Those two words are sometimes what offers hope. No great parties, no brass bands and parades. Simply recover.
Just over 10 years ago, I told my husband one night that I feared that if I didn’t stop drinking alcohol, I would die. Even with that fear, I couldn’t seem to stop.
On the night before the solstice at a small celebration, I met a woman who mentioned to me that she was part of AA.
“I never tell anyone this,” she commented, seemingly baffled by it. “But it makes sense here.”
A part of me wanted to tell her my secret: the hangovers and blackouts, the fear and the dread, but the words wouldn’t form.
Less than a week later, I bottomed out in spectacular form. The details differ from other drunks, but the story is likely the same: I finally had the will and the fuel to stop drinking, and on December 26 of this year, I will have been sober for 10 years.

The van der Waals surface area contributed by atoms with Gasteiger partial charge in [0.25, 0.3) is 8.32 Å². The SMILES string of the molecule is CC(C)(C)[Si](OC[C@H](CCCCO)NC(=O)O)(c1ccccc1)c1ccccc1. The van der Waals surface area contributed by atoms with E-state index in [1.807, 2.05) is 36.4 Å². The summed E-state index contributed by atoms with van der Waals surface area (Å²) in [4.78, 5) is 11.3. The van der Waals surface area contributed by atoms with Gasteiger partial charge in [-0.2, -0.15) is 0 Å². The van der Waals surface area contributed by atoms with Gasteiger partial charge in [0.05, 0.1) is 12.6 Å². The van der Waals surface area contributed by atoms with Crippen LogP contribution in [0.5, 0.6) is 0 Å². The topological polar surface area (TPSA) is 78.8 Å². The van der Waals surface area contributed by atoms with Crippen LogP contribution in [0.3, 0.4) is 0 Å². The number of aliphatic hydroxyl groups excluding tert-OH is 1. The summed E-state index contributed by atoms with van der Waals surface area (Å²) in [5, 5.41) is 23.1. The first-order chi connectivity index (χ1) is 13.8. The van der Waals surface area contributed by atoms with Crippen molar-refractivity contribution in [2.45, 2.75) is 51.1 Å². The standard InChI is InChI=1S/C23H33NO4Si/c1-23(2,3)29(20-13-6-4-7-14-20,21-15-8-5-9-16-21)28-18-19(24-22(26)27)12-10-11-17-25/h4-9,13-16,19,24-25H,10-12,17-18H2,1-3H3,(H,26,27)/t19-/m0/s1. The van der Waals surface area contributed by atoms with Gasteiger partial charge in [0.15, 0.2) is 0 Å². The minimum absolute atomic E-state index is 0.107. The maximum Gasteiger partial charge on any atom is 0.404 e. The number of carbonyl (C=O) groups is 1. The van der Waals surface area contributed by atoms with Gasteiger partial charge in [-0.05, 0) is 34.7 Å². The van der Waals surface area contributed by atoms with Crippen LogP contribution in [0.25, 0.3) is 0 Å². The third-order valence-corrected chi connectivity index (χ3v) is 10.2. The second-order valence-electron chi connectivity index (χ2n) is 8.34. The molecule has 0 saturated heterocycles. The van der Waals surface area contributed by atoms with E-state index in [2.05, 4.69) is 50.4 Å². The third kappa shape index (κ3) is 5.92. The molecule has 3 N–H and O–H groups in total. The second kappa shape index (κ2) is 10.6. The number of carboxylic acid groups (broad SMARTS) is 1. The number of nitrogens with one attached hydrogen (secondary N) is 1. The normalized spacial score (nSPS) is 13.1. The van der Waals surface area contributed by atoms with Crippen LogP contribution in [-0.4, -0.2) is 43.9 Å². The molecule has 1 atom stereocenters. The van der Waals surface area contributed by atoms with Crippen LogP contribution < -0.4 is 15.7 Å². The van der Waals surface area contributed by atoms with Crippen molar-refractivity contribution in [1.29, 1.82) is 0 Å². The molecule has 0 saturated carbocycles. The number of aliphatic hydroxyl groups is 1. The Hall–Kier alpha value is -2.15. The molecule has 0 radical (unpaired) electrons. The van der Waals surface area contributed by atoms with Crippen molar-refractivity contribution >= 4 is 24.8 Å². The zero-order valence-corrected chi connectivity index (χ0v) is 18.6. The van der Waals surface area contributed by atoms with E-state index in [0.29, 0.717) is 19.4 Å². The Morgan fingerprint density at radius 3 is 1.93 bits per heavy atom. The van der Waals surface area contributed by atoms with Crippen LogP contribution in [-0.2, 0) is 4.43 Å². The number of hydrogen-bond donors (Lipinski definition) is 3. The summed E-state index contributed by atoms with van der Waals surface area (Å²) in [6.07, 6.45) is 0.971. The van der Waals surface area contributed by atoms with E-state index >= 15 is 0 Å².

I attended one AA meeting — the one that woman had described as her home meeting in our brief conversation. She was there, and did a double take as she recognized me. “You, too?” she asked. I nodded and tears began to flow. Her face softened. “Your first time?” I nodded. “It’s okay,” she murmured to me, “you’re safe here. Get your tea and come and sit with me.”
Any of us who have arisen out of the darkness of being actively addicted know the rough work of finding a different way of living, discovering our new selves, the excavation of the wounds and worries and heartbreak and sadness beyond words. And we know, I think, about the glimmers of hope that arise from the chance meetings, the kind words, the strange grace of falling so far down that up becomes possible.
Ten years after that chance meeting and the grace-filled days that followed, I find hope in remembering anew that new life is possible and worth the journey.